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- Jakimowski’s second feature has reaped a rich crop of international awards for its combination of quality auteur cinema and commercial success, brilliant dialogue and poetic magic


Andrzej Jakimowski has achieved what seems the most difficult feat for any artist who has enjoyed spectacular debut success: his second feature, Tricks [+see also:
interview: Andrzej Jakimowski
interview: Tomasz Gąssowski
film profile
has been received by audiences and international critics with at least as much enthusiasm as his multiple award-winning debut film Squint Your Eyes (2003). With these two titles, the director has garnered many prizes, including four Polish Eagles awarded by the Polish Film Academy in 2004, the IFF Grand Prize, the Sochi Golden Rose in 2004 and the San Francisco Sky Prize for his debut film. Tricks scooped the 2007 Golden Eagles Grand Prize at the Gdynia Polish Film Festival, Special Jury Prizes at Mannheim-Heidelberg and Sao Paulo and the Grand Prize at Tbilissi. Further honours include the Europa Cinemas Label for Best European Film, which was awarded at the Venice Film Festival after the title’s screening in the Venice Days section.

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Jakimowski’s two films constitute a rare phenomenon in Poland – the perfect combination of auteur cinema (of a high artistic standard) and commercial success. Although the two titles are very different in terms of subject matter, their directorial style is the same: at once lyrical and simple, without a hint of pretension. Added to this accessible cinematic language and expression is the universal theme of the need for the other, the presence of and connection with those close to us.

The story of Tricks is told from the point of view of a child. The film centres on Stefek, a six-year-old boy and his 17-year-old sister Elka. Bored during the holidays, the little boy follows his sister around, as she works by evening in a bar and by day prepares for a job interview in a large international company.

One day, on a railway station platform, they notice their father who abandoned the family after Stefek’s birth. The little boy tests his fate: he sets in motion a chain of events which, he believes, will bring him closer to his father. But things go wrong. Without losing hope, Stefek uses all sorts of tricks, before finally trying out the riskiest of his schemes…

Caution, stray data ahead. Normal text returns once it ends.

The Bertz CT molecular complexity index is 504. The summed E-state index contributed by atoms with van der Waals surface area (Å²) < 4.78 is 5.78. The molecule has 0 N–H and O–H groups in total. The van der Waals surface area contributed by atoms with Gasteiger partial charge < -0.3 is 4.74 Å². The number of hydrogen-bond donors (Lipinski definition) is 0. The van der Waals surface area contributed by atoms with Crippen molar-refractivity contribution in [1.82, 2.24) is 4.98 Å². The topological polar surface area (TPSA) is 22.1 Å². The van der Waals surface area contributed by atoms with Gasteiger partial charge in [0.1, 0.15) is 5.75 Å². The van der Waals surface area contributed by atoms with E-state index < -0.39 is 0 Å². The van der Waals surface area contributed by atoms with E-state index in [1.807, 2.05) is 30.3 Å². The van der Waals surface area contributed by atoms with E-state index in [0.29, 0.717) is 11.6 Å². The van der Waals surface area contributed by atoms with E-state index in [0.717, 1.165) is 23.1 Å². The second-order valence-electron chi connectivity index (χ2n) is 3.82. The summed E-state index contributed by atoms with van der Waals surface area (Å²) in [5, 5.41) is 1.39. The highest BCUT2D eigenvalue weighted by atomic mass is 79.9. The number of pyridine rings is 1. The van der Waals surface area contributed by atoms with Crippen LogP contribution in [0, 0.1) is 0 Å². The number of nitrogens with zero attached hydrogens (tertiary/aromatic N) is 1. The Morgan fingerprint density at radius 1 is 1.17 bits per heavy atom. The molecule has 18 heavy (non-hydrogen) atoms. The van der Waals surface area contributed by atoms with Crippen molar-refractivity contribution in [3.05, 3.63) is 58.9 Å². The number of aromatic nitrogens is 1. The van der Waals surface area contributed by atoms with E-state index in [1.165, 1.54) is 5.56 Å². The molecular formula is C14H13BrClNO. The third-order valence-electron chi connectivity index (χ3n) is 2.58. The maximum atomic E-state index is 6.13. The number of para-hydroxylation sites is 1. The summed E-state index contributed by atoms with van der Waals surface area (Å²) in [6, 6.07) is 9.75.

With the "capture" of the lost father told from the perspective of a child, the film could easily have lapsed into trite and banal sentimentality. However, thanks to the outstanding dialogue, detached humour and music (composed by Tomasz Gassowski) that wavers between nostalgic and grotesque, Tricks becomes a real and natural story, with a touch of poetic magic.

Of particular note are the performances of the actors, who are non-professionals as in Jakimowski’s debut film. Damian Ul as Stefek gives an extraordinarily natural and real performance, lauded by critics and audiences alike (he won Best Actor at the Tokyo Film Festival in 2007 and was nominated at the Polish Eagles in 2008). Praise has also been bestowed on the other cast members: Ewelina Walendziak (Elka) and Rafal Guzniczak-Sobczak (Jerzy), who appeared in Squint Your Eyes.

Jakimowski’s film would not possess such convincing charm without a little dose of visual seduction that is well suited to the atmosphere (which makes the viewer want to stay in his seat for a while after the film is over) and plays especially on the images bathed in perpetual sunlight, thanks to the skill of DoP Adam Bajerski (who collaborated with the director on Squint Your Eyes and is currently working on Krzysztof Zanussi’s forthcoming feature, Serce na dloni).

Added to this is the set design, which transforms the grey reality of the remote Polish provinces into a rather magical world, and, finally, the soundtrack, which calls to mind Italian films of the 1960s with their love stories and scooters.

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